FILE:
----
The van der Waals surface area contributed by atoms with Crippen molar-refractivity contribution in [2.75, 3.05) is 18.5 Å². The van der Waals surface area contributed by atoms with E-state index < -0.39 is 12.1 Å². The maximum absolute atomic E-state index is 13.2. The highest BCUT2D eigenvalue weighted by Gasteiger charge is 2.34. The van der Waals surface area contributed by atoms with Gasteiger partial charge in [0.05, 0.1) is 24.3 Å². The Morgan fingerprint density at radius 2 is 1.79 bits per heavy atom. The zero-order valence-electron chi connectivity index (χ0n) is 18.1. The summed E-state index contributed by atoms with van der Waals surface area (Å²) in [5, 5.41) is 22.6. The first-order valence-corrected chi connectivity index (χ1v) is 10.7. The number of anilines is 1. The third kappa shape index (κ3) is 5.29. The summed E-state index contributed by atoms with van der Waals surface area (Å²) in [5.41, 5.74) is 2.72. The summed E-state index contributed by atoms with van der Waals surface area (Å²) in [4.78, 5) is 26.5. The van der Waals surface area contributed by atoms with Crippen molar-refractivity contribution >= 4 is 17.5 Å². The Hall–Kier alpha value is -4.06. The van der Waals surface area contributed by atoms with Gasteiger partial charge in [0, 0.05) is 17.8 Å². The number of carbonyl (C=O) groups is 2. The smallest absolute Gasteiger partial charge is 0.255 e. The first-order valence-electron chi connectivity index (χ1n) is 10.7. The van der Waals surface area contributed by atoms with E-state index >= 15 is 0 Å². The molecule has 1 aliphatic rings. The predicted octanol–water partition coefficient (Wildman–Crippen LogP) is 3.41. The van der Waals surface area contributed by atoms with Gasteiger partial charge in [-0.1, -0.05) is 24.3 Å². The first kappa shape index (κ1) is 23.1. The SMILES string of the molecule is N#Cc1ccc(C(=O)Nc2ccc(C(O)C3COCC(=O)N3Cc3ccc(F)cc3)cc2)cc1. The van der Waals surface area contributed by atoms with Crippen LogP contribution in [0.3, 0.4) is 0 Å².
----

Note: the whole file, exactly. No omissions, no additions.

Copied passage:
The van der Waals surface area contributed by atoms with Crippen molar-refractivity contribution in [2.75, 3.05) is 18.5 Å². The van der Waals surface area contributed by atoms with E-state index < -0.39 is 12.1 Å². The maximum absolute atomic E-state index is 13.2. The highest BCUT2D eigenvalue weighted by Gasteiger charge is 2.34. The van der Waals surface area contributed by atoms with Gasteiger partial charge in [0.05, 0.1) is 24.3 Å². The Morgan fingerprint density at radius 2 is 1.79 bits per heavy atom. The zero-order valence-electron chi connectivity index (χ0n) is 18.1. The summed E-state index contributed by atoms with van der Waals surface area (Å²) in [5, 5.41) is 22.6. The first-order valence-corrected chi connectivity index (χ1v) is 10.7. The number of anilines is 1. The third kappa shape index (κ3) is 5.29. The summed E-state index contributed by atoms with van der Waals surface area (Å²) in [5.41, 5.74) is 2.72. The summed E-state index contributed by atoms with van der Waals surface area (Å²) in [4.78, 5) is 26.5. The van der Waals surface area contributed by atoms with Crippen molar-refractivity contribution >= 4 is 17.5 Å². The Hall–Kier alpha value is -4.06. The van der Waals surface area contributed by atoms with Gasteiger partial charge in [0, 0.05) is 17.8 Å². The number of carbonyl (C=O) groups is 2. The smallest absolute Gasteiger partial charge is 0.255 e. The first-order valence-electron chi connectivity index (χ1n) is 10.7. The van der Waals surface area contributed by atoms with E-state index >= 15 is 0 Å². The molecule has 1 aliphatic rings. The predicted octanol–water partition coefficient (Wildman–Crippen LogP) is 3.41. The van der Waals surface area contributed by atoms with Gasteiger partial charge in [-0.1, -0.05) is 24.3 Å². The first kappa shape index (κ1) is 23.1. The SMILES string of the molecule is N#Cc1ccc(C(=O)Nc2ccc(C(O)C3COCC(=O)N3Cc3ccc(F)cc3)cc2)cc1. The van der Waals surface area contributed by atoms with Crippen LogP contribution in [0.3, 0.4) is 0 Å².